Clare therefore thought it would be best to prepare Tess and her family by sending a line to Marlott announcing his return, and his hope that she was still living with them there, as he had arranged for her to do when he left England. He despatched the inquiry that very day, and before the week was out there came a short reply from Mrs Durbeyfield which did not remove his embarrassment, for it bore no address, though to his surprise it was not written from Marlott.

SIR I write these few lines to say that my Daughter is away from me at present, and I am not sure when she will return, but I will let you know as Soon as she do. I do not feel at liberty to tell you Where she is temperly biding. I should say that me and my Family have left Marlott for some Time.
Yours, J. DURBEYFIELD.

It was such a relief to Clare to learn that Tess was at least apparently well that her mother's stiff reticence as to her whereabouts did not long distress him. They were all angry with him, evidently. He would wait till Mrs Durbeyfield could inform him of Tess's return, which her letter implied to be soon. He deserved no more. His had been a love `which alters when it alteration finds'. He had undergone some strange experiences in his absence; he had seen the virtual Faustina in the literal Cornelia, a spiritual Lucretia in a corporeal Phryne; he had thought of the woman taken and set in the midst as one deserving to be stoned, and of the wife of Uriah being made a queen; and he had asked himself why he had not judged Tess constructively rather than biographically, by the will rather than by the deed?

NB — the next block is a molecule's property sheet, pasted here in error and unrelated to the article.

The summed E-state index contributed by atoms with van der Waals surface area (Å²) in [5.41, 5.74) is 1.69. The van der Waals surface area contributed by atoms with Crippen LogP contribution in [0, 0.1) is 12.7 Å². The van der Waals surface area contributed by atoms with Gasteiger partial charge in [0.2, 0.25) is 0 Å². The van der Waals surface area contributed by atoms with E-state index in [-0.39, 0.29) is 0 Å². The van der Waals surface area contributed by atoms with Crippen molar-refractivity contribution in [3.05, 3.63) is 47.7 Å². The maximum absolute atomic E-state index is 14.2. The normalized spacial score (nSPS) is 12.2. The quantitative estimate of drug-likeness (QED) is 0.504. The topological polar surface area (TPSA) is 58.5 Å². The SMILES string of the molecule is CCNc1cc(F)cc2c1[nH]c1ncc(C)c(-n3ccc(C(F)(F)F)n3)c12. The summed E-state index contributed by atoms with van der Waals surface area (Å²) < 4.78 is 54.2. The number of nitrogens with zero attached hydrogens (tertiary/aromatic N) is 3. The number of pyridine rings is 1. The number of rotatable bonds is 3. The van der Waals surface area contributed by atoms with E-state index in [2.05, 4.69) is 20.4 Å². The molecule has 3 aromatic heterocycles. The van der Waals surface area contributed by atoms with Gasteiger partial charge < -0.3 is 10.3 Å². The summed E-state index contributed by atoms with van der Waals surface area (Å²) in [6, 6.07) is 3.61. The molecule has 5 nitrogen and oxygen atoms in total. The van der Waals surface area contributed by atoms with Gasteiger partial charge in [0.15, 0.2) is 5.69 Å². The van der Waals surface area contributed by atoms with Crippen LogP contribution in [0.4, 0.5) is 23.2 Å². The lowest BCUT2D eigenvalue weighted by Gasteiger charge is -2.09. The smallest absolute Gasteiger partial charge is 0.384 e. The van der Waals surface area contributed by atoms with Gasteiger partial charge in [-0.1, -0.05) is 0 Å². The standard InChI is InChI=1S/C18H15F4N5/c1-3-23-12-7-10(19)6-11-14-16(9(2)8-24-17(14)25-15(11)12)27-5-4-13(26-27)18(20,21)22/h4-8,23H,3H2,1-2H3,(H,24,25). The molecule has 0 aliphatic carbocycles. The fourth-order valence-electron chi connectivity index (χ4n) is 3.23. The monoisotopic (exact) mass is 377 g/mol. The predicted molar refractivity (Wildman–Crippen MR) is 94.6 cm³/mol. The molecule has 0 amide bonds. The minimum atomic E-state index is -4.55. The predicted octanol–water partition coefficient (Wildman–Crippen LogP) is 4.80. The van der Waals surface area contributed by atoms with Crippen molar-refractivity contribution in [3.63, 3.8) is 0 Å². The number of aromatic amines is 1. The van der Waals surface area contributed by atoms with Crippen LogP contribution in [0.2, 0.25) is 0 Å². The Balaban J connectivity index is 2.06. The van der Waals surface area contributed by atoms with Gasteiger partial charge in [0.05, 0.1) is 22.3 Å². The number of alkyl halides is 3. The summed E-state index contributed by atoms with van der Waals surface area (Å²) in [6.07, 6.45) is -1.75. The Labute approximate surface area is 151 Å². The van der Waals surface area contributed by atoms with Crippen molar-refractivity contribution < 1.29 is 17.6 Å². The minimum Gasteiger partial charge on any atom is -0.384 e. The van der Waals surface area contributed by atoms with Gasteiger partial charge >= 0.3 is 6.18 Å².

A day or two passed while he waited at his father's house for the promised second note from Joan Durbeyfield, and indirectly to recover a little more strength. The strength showed signs of coming back, but there was no sign of Joan's letter. Then he hunted up the old letter sent on to him in Brazil, which Tess had written from Flintcomb-Ash, and re-read it. The sentences touched him now as much as when he had first perused them.

I must cry to you in my trouble - I have no one else... . I think I must die if you do not come soon, or tell me to come to you... . Please, please not to be just; only a little kind to me!... If you would come I could die in your arms! I would be well content to do that if so be you had forgiven me!... If you will send me one little line and say, I am coming soon, I will bide on, Angel, O so cheerfully!... Think how it do hurt my heart not to see you ever, ever! Ah, if I could only make your dear heart ache one little minute of each day as mine does every day and all day long, it might lead you to show pity to your poor lonely one... . I would be content, ay, glad, to live with you as your servant, if I may not as your wife; so that I could only be near you, and get glimpses of you, and think of you as mine... . I long for only one thing in heaven, or earth, or under the earth, to meet you, my own dear! Come to me, come to me, and save me from what threatens me.
Clare determined that he would no longer believe in her more recent and severer regard of him; but would go and find her immediately. He asked his father if she had applied for any money during his absence. His father returned a negative, and then for the first time it occurred to Angel that her pride had stood in her way, and that she had suffered privation. From his remarks his parents now gathered the real reason of the separation; and their Christianity was such that, reprobates being their especial care, the tenderness towards Tess which her blood, her simplicity, even her poverty, had not engendered, was instantly excited by her sin.
Whilst he was hastily packing together a few articles for his journey he glanced over a poor plain missive also lately come to hand - the one from Marian and Izz Huett, beginning--

`HONOUR'D SIR - Look to your Wife if you do love her as much as she do love you', and signed, `FROM TWO WELL-WISHERS'.